That mammograms aren't perfect is old news. What is news, according to this panel, is that they've identified the age where science shows that the benefits of mammograms outweigh the risks. The main issues, according to the Task Force paper, are that false positive results lead to unnecessary follow-up mammograms and breast biopsies, as well as the stress associated with those procedures.
Another possibility, especially for women in their 60s, is overdiagnosis--detecting a cancer that would otherwise have never been symptomatic or life-threatening--and the treatment (surgery, chemo, radiation, etc.) that comes with it. Some experts also believe that cumulative exposure to radiation from annual mammograms (the x-ray gives off low levels) could cause health problems, including cancer, but others say this risk is small and largely theoretical.
Perhaps most troublesome is that mammograms aren't lifesaving for all women, though many people assume they are. Statistics vary, but at best, they only reduce the risk of dying from breast cancer by up to 20 percent.
"We've made it sound like every cancer can be found early and cured, and that's not true," says Love. Mammograms miss many cancers, particularly the fast-growing, aggressive ones that are most likely to strike women under age 50. "Mammograms are best at finding the slow-growing, low-grade cancers, not the worst ones," she says.
Why do other groups disagree with the new guidelines?
Medical organizations such as the American Cancer Society, the American College of Obstetricians and Gynecologists, the American College of Radiologists, and others have all said that women should stick to current recommendations of annual mammograms starting at age 40.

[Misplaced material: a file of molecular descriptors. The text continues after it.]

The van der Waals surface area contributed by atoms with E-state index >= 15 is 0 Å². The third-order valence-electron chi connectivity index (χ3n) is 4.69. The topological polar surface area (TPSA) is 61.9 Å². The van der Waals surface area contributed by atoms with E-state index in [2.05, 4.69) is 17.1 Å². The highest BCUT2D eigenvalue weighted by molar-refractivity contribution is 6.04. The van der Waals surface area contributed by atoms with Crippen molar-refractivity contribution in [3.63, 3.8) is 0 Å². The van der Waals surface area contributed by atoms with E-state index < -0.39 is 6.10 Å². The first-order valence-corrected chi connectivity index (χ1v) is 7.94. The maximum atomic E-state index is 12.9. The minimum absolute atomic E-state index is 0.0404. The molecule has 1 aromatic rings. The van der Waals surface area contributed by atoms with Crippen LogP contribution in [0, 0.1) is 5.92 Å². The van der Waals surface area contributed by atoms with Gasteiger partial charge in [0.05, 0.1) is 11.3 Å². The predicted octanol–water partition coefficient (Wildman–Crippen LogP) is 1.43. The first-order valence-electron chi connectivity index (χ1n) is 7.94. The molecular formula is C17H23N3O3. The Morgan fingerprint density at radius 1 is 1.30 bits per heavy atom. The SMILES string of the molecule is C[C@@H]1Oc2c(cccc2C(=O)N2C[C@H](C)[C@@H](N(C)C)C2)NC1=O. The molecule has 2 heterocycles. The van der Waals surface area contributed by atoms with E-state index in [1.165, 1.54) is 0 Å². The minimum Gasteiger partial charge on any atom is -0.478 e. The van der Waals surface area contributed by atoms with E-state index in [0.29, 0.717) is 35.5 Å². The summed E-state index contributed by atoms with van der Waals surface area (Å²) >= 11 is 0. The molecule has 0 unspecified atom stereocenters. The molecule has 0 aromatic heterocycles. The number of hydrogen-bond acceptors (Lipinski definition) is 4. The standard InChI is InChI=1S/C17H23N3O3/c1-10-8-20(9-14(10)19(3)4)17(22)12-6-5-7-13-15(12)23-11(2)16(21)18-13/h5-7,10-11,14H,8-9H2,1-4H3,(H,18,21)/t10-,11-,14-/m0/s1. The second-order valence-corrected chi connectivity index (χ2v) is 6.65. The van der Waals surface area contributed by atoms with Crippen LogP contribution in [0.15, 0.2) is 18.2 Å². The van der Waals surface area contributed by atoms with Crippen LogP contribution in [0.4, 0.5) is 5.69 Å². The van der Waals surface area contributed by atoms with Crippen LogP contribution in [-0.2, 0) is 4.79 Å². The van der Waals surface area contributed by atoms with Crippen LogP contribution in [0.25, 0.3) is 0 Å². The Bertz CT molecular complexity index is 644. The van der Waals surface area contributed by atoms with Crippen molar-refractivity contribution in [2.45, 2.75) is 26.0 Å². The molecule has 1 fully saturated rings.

"The fact is, there are conflicting guidelines out there, and they're all based on the exact same data, but it's how we each interpret that data," says Carole Lee, MD, chair of the commission on breast imaging of the American College of Radiology and an attending radiologist at Sloan-Kettering Memorial Cancer Center in New York City.
Most of the groups that do not support the new guidelines are clinicians on the front line, who treat women with cancer and see fewer of them dying because of early detection, says Bevers. (M.D. Anderson also maintains annual screenings for women 40 and older). "Although the net benefit of saving lives through mammograms is small, it's still saving lives," she says. "I don't think it's fair to compare the anxiety of a false-positive test result with a woman dying of breast cancer." If you go for yearly screenings, recognize the risk: that you may have an abnormal result and need a biopsy, says Lee. "I think most of us would gladly accept that tradeoff in exchange for the possibility of a cancer being found early."
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